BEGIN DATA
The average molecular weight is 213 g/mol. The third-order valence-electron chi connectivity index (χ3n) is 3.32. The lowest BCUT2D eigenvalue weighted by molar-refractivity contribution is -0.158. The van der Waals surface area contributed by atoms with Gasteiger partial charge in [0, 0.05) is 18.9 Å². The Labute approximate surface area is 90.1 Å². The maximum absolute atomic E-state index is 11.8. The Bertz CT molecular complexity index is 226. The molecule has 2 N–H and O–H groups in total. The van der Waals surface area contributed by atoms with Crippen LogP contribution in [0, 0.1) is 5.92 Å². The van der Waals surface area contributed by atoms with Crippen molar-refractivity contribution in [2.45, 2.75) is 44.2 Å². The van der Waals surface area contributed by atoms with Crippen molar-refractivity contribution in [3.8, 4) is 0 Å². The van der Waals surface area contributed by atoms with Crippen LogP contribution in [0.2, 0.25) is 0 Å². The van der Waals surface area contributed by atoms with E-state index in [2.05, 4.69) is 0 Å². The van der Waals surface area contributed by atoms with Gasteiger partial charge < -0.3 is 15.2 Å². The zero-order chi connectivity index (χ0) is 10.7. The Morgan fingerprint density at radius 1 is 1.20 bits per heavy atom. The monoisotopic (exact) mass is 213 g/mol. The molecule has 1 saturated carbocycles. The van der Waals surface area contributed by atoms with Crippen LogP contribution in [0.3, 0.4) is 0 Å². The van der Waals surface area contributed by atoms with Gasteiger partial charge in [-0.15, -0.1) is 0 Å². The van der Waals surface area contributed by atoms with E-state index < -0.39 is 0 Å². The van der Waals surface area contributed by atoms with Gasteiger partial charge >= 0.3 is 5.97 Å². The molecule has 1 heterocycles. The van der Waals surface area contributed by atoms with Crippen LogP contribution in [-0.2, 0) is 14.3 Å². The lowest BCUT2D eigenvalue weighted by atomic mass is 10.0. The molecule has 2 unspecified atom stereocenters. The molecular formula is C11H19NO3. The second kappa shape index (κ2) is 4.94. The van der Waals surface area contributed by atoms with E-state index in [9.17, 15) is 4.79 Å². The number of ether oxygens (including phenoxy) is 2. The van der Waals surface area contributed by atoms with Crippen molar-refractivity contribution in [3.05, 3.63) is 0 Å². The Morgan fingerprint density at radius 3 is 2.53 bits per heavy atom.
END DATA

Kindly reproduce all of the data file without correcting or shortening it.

The average molecular weight is 213 g/mol. The third-order valence-electron chi connectivity index (χ3n) is 3.32. The lowest BCUT2D eigenvalue weighted by molar-refractivity contribution is -0.158. The van der Waals surface area contributed by atoms with Gasteiger partial charge in [0, 0.05) is 18.9 Å². The Labute approximate surface area is 90.1 Å². The maximum absolute atomic E-state index is 11.8. The Bertz CT molecular complexity index is 226. The molecule has 2 N–H and O–H groups in total. The van der Waals surface area contributed by atoms with Crippen LogP contribution in [0, 0.1) is 5.92 Å². The van der Waals surface area contributed by atoms with Crippen molar-refractivity contribution in [2.45, 2.75) is 44.2 Å². The van der Waals surface area contributed by atoms with Crippen molar-refractivity contribution in [3.8, 4) is 0 Å². The van der Waals surface area contributed by atoms with Crippen LogP contribution in [0.2, 0.25) is 0 Å². The van der Waals surface area contributed by atoms with E-state index in [2.05, 4.69) is 0 Å². The van der Waals surface area contributed by atoms with Gasteiger partial charge < -0.3 is 15.2 Å². The zero-order chi connectivity index (χ0) is 10.7. The Morgan fingerprint density at radius 1 is 1.20 bits per heavy atom. The monoisotopic (exact) mass is 213 g/mol. The molecule has 1 saturated carbocycles. The van der Waals surface area contributed by atoms with Crippen LogP contribution in [0.3, 0.4) is 0 Å². The van der Waals surface area contributed by atoms with Gasteiger partial charge in [-0.15, -0.1) is 0 Å². The van der Waals surface area contributed by atoms with E-state index < -0.39 is 0 Å². The van der Waals surface area contributed by atoms with Gasteiger partial charge >= 0.3 is 5.97 Å². The molecule has 1 heterocycles. The van der Waals surface area contributed by atoms with Crippen LogP contribution in [-0.2, 0) is 14.3 Å². The lowest BCUT2D eigenvalue weighted by atomic mass is 10.0. The molecule has 2 unspecified atom stereocenters. The molecular formula is C11H19NO3. The second kappa shape index (κ2) is 4.94. The van der Waals surface area contributed by atoms with E-state index in [9.17, 15) is 4.79 Å². The number of ether oxygens (including phenoxy) is 2. The van der Waals surface area contributed by atoms with Crippen molar-refractivity contribution in [3.05, 3.63) is 0 Å². The Morgan fingerprint density at radius 3 is 2.53 bits per heavy atom.